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ROME — A strong earthquake rocked central Italy early Monday, killing at least 13 people, causing buildings to collapse and sending panicked residents into the streets, officials and news reports said. Several people were also reported missing in the area of the quake, which was felt in much of central Italy, including Rome. The U.S. Geological Survey said the magnitude was 6.3, though Italy's National Institute of Geophysics put the magnitude at 5.8. "The situation is very serious because the quake affected buildings," including a student dormitory that collapsed, said Luca Spoletini, spokesman for the national Civil Protection Department.
Originally posted by rattan1
reply to post by pluckynoonez
This is starting to get a bit scary now. I was a bit sceptical about the time wave theory.....but now I have to say that it might be right.
I was thinking about the planet X theory as well....could it be that it is in approach and somehow the gravity of Planet X is having an effect on our planet thus causing a surge in seismic activity....
Normally random network variance. This is average or expected behavior. The index is between 40% and 90%
Slightly increased network variance. Probably chance fluctuation. The index is between 10% and 40%
At least 20 people have been killed in a powerful earthquake that struck central Italy, Italian officials say. Five children are said to be among the dead and at least 30 people remain unaccounted for as a massive search for the trapped is under way.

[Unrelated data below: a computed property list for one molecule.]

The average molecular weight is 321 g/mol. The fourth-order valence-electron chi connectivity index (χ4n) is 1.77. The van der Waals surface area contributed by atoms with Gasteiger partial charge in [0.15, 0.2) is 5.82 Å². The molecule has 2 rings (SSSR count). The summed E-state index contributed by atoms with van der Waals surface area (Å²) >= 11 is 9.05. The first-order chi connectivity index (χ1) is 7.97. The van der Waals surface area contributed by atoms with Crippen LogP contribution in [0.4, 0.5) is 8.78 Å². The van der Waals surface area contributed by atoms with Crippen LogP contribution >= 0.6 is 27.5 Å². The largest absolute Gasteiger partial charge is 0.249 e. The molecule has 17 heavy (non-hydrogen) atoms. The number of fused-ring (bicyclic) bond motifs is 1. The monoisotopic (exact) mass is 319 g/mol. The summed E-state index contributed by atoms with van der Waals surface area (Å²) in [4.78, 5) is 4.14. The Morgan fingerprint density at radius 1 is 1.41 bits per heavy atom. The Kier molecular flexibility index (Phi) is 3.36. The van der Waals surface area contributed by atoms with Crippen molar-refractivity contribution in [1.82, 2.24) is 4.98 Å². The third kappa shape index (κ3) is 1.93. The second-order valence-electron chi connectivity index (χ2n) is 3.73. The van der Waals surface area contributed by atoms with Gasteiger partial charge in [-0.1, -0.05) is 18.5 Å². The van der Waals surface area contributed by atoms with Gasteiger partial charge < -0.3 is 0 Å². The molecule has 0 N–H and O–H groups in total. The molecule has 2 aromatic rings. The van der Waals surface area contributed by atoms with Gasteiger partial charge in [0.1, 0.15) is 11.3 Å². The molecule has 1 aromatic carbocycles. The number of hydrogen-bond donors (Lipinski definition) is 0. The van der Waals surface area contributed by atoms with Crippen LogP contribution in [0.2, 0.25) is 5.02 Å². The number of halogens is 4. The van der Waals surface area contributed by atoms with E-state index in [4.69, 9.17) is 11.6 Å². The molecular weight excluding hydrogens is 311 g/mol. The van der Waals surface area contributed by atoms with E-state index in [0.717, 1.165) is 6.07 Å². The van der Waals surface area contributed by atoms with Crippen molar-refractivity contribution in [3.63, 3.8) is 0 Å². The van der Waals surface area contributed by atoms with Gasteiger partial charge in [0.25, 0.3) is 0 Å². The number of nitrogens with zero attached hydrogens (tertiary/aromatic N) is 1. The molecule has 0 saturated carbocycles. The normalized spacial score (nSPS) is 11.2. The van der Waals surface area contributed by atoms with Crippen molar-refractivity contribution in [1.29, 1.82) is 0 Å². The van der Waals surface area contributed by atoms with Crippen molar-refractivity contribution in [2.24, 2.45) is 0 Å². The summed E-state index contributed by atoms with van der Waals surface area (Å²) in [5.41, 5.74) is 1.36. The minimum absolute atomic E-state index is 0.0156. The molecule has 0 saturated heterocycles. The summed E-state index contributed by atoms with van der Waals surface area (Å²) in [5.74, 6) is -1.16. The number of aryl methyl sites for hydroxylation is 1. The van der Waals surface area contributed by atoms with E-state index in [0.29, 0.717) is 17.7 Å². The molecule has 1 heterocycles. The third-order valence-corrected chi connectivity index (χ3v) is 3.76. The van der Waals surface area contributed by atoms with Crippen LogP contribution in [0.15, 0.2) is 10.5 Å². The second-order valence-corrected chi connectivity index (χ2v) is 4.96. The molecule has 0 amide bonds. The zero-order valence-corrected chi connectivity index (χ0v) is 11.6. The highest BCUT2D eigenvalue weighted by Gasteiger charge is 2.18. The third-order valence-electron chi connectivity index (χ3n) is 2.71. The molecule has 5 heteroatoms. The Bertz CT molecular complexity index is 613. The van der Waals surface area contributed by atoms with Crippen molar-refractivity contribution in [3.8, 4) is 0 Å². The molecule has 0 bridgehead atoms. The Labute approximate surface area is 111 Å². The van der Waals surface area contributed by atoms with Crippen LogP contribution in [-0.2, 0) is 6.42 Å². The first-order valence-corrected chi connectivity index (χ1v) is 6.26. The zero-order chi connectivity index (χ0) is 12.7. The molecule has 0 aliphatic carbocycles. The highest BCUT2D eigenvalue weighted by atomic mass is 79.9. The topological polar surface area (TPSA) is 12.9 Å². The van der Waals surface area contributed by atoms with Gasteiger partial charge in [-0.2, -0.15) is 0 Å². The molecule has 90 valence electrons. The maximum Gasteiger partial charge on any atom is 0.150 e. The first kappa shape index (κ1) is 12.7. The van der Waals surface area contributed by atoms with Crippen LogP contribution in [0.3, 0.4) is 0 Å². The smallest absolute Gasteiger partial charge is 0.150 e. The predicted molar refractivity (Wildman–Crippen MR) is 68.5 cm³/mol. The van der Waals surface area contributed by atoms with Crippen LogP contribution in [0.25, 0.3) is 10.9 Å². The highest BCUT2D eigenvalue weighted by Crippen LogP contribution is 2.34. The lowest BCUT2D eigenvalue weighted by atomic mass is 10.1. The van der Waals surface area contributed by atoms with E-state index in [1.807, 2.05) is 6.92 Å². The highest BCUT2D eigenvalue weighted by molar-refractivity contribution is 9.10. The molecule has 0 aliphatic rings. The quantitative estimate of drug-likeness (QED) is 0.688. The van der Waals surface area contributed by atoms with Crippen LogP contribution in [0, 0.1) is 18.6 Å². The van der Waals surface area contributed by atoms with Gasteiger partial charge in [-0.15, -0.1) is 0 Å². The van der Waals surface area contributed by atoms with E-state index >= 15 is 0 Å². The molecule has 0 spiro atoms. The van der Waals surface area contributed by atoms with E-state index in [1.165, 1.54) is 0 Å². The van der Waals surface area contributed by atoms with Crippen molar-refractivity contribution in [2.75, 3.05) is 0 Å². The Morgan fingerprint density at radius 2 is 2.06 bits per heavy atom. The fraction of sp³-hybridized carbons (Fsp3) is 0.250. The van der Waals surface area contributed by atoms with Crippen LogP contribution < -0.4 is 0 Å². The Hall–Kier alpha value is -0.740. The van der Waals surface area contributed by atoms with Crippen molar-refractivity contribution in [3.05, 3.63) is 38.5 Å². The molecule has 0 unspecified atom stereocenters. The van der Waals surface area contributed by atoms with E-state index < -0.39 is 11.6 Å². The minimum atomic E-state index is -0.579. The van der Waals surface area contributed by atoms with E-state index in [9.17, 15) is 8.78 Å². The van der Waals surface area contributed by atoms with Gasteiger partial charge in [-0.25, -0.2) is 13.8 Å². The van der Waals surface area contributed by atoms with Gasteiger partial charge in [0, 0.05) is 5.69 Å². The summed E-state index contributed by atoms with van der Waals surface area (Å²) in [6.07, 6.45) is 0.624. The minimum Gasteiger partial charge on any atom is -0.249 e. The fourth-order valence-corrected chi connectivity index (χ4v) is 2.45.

The 6.3-magnitude quake struck in the early hours close to the medieval city of L'Aquila, 95km (60 miles) from Rome. A civil protection official told the BBC that 3,000 to 10,000 buildings in the city may have been damaged.
Agostino Miozzo said that thousands of people could have been made homeless. Earlier, the mayor of L'Aquila, Massimo Cialente, said some 100,000 people had left their homes.
A RESEARCH team at Taiwan's top university has rolled out a tiny low-budget device that can sense earthquakes within 30 seconds, enough time to issue crucial disaster warnings, the lead inventor said. The metal tool the size of a tape deck can detect an oncoming quake's speed and acceleration in time to estimate its eventual magnitude and warn trains to slow down or natural gas companies to shut off supplies, said Wu Yih-min, a researcher at the National Taiwan University Department of Geosciences. The tool is more precise than similar technology used overseas, and could cost as little as T$10,000 ($420) once it reaches the market, said Mr Wu, whose skeleton research team invented the tool after about five years of study. "We can tell within 30 seconds whether it's going to be a big or small quake," Mr Wu said. "We can sense the scale and how much damage it's likely to cause." The tool, which should be fastened to a place unlikely to be shaken by forces other than earthquakes, uses a chip that costs just a few US dollars, Mr Wu said. Schools, railway systems and nuclear power plants would benefit from the technology, said Kuo Kai-wen, seismological centre director with Taiwan's Central Weather Bureau, which helped the university test its device. But before it can be used, researchers must figure out how to link it to computerised alert systems, Mr Kuo said. The university has not yet applied for a patent, Mr Wu said. Taiwan is prone to earthquakes, logging 20 minor ones in the past three weeks. In May 2008, a 7.9 magnitude quake hit Sichuan province of southwest China, killing about 70,000 people and leaving more than 10 million homeless.